Wednesday, November 16, 2011

Music for a Haunted World

My 2013 YA release, In the Shadow of Blackbirds, is the story of a teen girl mourning the loss of her first love in 1918 California, where a flu has turned deadlier than a world war and spirit communication has become a dark and dangerous obsession.

Does writing about 1918 mean I only listen to music from that particular year for inspiration? Not at all. I've familiarized myself with songs from the era to get a solid feel for the time period, but my soundtrack for In the Shadow of Blackbirds consists of music from various decades.

Descending backward from the newest song to the oldest, here's my list of tunes that have helped me dig deep into the emotions of my characters and breathe life into a haunted historical world.

The Cave, Mumford & Sons
The first time I heard Mumford & Sons belt out, "I will hold on hope," I felt the same passion I experience when writing about my sixteen-year-old protagonist's battle to survive during her terrifying moment in history. The song perfectly exemplifies her perseverance and her fight to help others along the way.

People Say, Portugal. The Man
A song that questions a modern-day war, but it reminds me of my character's growing bitterness toward government leaders when the first world war takes away her loved ones. In 1918 America, protestors of WWI would have risked arrest, their safety, and their very lives for singing a song like thisbut that didn't mean there weren't plenty of Americans who felt sick about sending their boys off to battle.

The Fine Art of Poisoning, Jill Tracy
I've loved this song ever since I first met Jill Tracy through my Suburban Vampire blog a few years ago. The music and its stylish video epitomize In the Shadow of Blackbird's dark, gothic flavor so well that I'm going to attach the clip here:

Ouija Board, Oujia Board, Morrissey
Ah, Morrisey's sweet ode to spirit communication. Reverse the genders of the singer and the ghost he's trying to reach, and you'll get a feel for my main character's desperate longing to find someone who "has now gone from this unhappy planet."

Catch the Wind, Donovan
The lyrics of this 1965 classic are absolutely gorgeous. The song provides the perfect emotional fuel for creating a character who's aching during the darkness and craving the companionship of an unattainable loved one.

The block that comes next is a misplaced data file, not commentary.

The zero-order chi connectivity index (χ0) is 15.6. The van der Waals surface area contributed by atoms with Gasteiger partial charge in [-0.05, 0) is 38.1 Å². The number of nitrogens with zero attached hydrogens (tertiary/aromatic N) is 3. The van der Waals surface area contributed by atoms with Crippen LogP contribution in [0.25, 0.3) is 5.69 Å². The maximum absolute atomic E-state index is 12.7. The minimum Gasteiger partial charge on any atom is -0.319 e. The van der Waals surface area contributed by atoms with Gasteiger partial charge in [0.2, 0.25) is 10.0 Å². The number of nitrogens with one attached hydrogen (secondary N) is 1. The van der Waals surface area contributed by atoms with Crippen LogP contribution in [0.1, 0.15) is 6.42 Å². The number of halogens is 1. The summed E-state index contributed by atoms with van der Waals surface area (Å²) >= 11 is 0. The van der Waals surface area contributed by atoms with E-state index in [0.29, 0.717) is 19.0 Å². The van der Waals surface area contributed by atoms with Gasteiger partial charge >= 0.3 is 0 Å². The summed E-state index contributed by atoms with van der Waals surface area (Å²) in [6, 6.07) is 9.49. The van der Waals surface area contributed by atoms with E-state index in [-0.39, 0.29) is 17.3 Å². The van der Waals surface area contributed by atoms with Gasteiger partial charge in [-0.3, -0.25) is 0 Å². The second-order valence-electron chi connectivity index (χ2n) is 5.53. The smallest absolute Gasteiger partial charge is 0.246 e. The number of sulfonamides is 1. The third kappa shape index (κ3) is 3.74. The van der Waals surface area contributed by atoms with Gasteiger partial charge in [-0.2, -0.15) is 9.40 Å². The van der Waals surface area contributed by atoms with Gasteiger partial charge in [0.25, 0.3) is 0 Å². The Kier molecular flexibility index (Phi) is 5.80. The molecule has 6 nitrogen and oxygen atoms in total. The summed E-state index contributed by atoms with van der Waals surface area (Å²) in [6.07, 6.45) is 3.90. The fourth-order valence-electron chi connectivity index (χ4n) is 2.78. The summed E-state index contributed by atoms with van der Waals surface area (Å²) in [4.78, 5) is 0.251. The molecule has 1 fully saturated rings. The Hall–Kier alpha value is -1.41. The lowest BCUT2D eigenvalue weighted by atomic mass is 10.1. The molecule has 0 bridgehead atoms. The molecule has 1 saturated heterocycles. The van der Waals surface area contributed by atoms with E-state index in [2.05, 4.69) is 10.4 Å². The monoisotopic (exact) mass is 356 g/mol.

Keep the Home Fires Burning, composed by Ivor Novello, words by Lena Gilbert Ford
All right, here's a song from my novel's actual time period. Many WWI songs were written to boost morale and inspire men to march off to battle ("Over There," "Pack Up Your Troubles in Your Old Kit Bag," etc.), but I found myself listening to this 1914 hit the most. I know I keep bringing up the word "longing," but that's an emotion that runs throughout In the Shadow of Blackbirds, and you can palpably feel that same sense of yearning in "Keep the Home Fires Burning." Here's a lovely version of the song from Katie Melua, with clips of young WWI soldiers.

Be sure to check out book soundtracks from other Lucky 13s authors all this week.

Cat Winters lives near Portland, Oregon, but she was born and raised in Southern California suburbia, just a short drive down the freeway from Disneyland. When she was around seven years old, she found a book about "real" ghosts in her school library and was both terrified and mesmerized by the idea that ghosts might actually exist. From that point forward, she became hooked on dark tales.

Her debut YA novel, In the Shadow of Blackbirds (a ghost story, of course), is coming Spring 2013 from Amulet Books. She's represented by the fabulous Barbara Poelle of the Irene Goodman Literary Agency. You can catch Cat online at, Twitter, and Facebook.


  1. This is an EXCELLENT post, Cat. Thanks so much for introducing us to the mood of your book through songs. And I loved the descriptions of why you chose each song for you playlist/how they inspired you. I also write to music, so I enjoy seeing someone else's process in picking their songs. :)

  2. Thanks, Anita! I'd love to hear the musical influences behind SPLINTERED sometime. Let me know if you share your soundtrack.

  3. Thanks for sharing your music list! I haven't heard a bunch of these. I love the creepiness of the Jill Tracy song.

    I can't wait to read your book. I'm fascinated by that flu epidemic, and to see it play such a big part in a YA book is awesome.

  4. Thanks, Lydia! The flu's role in the novel is a huge one. It's a part of history I stumbled upon one day when I was researching something else, and I wondered why I had never heard about it before.

    I'm guessing most people these days think of it as that flu that nearly killed Edward Cullen. ;)

  5. A really thoughtful and enjoyable post. I could sense the mood of the story from these songs, regardless of era. And you gotta love Morrisey for melancholy!

  6. Thanks, Sarah! Yes, Morrissey is one of the kings of melancholy, although I've always felt he was a little too peppy when he sang "Girlfriend in a Coma." :)